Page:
Social engineers use old tricks and new to bypass firewalls and other conventional IT security defences by taking advantage of human weakness or kindness to attack secure buildings, machine rooms, or trading floors from inside. This gives them access to information and data that they simply couldn't get by hacking a web site. They don't have to pick locks or break windows as it’s usually easier not to. They use research, a plausible “story”, and a winning smile. A high-profile example of this type of attack was prosecuted in the UK in March 2009.

In September 2004, security procedures at The Sumitomo Mitsui Banking Corporation failed it when one of its security guards let friends in to play cards. The hackers installed software that recorded pictures of information on computer screens, details of keystrokes and of users' security details. They were caught when they tried to collect on the information they had harvested.

In 2007, a conman gained access to the safety deposit boxes at an ABN Amro bank in Antwerp's diamond quarter, in what is thought to have been the biggest robbery ever committed by one person. The thief used no violence, just his charm, to gain entry and steal gems worth €21 million.

"He bought chocolates for the personnel, he was a nice guy, he charmed them, got the original of keys to make copies and got information on where the diamonds were," said Philip Claes, spokesman for the Diamond High Council in Antwerp.

Many people who work in offices will know that passwords, key codes, and SecureID tokens can often be simply picked up off the desks around them. If a social engineer can gain access to an office, any of this information is potentially up for grabs. The data that can be accessed using these items is very likely to be critical to the company, otherwise why defend it?

So how do you defend your company against an attacker who uses his knowledge of your staff to simply walk into the building?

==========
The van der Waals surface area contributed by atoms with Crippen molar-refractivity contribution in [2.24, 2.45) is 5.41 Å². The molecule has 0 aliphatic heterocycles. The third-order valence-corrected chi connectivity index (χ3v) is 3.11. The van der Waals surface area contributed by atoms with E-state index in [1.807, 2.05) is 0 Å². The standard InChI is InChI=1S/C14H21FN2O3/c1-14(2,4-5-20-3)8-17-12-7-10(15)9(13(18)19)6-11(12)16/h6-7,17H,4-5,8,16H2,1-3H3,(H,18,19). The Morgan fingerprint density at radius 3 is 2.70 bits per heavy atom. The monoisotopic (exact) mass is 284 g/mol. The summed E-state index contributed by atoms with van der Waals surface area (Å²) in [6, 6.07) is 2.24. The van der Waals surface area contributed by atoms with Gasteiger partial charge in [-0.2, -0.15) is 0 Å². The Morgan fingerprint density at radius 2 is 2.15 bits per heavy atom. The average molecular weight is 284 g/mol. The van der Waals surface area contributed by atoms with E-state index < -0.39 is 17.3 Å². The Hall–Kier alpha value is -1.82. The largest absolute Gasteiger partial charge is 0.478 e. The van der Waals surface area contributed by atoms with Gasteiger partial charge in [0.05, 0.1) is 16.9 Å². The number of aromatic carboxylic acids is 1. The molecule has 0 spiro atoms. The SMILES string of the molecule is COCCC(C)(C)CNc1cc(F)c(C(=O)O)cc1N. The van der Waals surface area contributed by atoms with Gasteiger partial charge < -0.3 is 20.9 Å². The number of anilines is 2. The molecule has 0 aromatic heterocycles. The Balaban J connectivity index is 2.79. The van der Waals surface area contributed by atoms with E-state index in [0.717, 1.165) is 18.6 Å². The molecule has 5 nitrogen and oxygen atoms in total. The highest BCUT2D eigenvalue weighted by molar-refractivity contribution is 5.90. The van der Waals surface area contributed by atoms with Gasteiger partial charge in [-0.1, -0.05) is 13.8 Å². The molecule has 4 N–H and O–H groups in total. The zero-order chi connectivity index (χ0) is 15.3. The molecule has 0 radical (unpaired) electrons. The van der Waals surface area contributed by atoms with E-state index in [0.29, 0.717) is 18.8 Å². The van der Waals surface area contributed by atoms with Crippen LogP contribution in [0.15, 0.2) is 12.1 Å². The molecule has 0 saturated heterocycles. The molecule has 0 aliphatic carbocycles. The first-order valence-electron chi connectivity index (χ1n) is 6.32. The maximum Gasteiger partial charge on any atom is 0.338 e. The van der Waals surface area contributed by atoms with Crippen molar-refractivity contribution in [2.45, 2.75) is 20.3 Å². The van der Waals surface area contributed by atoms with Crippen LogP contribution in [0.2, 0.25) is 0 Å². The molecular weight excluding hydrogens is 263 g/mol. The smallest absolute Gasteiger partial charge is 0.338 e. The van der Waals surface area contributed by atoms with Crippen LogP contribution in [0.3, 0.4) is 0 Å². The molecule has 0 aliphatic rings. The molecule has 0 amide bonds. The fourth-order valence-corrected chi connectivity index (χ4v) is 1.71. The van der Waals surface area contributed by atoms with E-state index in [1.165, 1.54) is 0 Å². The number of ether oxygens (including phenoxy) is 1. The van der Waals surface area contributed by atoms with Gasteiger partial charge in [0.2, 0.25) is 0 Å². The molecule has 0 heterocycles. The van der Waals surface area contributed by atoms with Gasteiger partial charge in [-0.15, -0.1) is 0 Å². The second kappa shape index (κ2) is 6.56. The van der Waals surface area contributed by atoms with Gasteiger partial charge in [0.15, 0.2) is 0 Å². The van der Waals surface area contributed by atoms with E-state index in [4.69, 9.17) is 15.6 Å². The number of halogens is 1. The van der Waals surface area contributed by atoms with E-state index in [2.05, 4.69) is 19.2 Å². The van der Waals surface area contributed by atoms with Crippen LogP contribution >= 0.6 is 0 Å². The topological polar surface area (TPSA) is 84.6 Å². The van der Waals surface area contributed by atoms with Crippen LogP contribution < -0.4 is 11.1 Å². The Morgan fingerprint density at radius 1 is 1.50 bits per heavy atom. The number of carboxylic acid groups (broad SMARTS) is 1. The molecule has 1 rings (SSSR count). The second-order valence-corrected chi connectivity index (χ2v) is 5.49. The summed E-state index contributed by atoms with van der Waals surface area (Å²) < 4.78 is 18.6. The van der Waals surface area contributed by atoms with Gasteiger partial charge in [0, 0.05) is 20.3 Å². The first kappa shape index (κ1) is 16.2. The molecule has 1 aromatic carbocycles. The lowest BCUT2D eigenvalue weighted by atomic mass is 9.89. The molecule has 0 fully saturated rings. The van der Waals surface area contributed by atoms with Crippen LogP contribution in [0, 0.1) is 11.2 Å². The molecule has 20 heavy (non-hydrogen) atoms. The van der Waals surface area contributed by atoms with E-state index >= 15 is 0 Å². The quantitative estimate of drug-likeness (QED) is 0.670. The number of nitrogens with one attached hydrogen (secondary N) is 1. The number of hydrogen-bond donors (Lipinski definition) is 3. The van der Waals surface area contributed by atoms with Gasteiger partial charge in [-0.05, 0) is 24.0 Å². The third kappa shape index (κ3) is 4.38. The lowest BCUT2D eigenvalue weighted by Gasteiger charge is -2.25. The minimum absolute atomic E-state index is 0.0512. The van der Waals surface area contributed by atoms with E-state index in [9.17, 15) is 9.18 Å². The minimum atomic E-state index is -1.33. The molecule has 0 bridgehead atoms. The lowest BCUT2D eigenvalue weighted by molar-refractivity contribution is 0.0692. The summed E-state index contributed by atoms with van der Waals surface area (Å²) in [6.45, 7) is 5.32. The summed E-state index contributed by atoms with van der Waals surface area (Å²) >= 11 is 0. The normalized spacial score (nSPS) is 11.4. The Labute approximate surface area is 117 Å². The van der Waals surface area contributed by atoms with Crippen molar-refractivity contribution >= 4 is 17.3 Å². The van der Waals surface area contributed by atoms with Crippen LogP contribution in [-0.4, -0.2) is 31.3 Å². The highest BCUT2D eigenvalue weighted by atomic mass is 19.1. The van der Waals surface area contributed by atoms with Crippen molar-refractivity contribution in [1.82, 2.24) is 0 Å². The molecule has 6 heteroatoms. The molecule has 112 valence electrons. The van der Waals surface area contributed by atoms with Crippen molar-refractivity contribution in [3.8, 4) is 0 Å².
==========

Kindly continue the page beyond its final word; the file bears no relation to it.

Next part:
The patch for human weakness is simple: education. An informed workforce is safer than one left in the dark. Managers should try to create a corporate culture in which security is everybody’s business, not just that of the IT department or the security guard. An organisation’s technological security may identify some attacks, but if the staff and organisational culture are on your side as well, then your systems will be far more secure.

For example, employees should understand that if legitimate IT staff need access to a machine, they should not need the employee's help, or username and password, to do so. But if the company's employees treat technology as a feared and mysterious thing, it leaves a hole through which a social engineer can attack. The social engineer may be given access to critical systems, simply by posing as one of the IT staff. During social engineering engagements we have had instances where employees have logged in for the social engineering team, believing them to be IT staff, and left them in charge of critical systems.

Since we started testing how companies' systems hold up against social engineering attacks, we have been surprised by how easy it is to operate in a crowded room. We have even worked in restricted access areas and never been challenged. Looking like you belong and are busy can make people leave you alone. Why does this work?

Most organisations' security policies require that staff ask people who they do not recognise for company ID. But especially in Britain, asking for ID is seen as confrontational behaviour and those who do it may meet more outrage than praise for their understanding of the need to challenge strangers. You need more that just a policy to resolve this problem; you need to teach people that social engineering actually happens, and that they can make a difference.

In the UK we are lucky enough to have a TV show called the Real Hustle. This show purports to teach people about the way con men work and protect them from getting hustled. If it can work for keeping peoples money in their wallets, couldn’t staff education in a similar vain keep corporate data safe?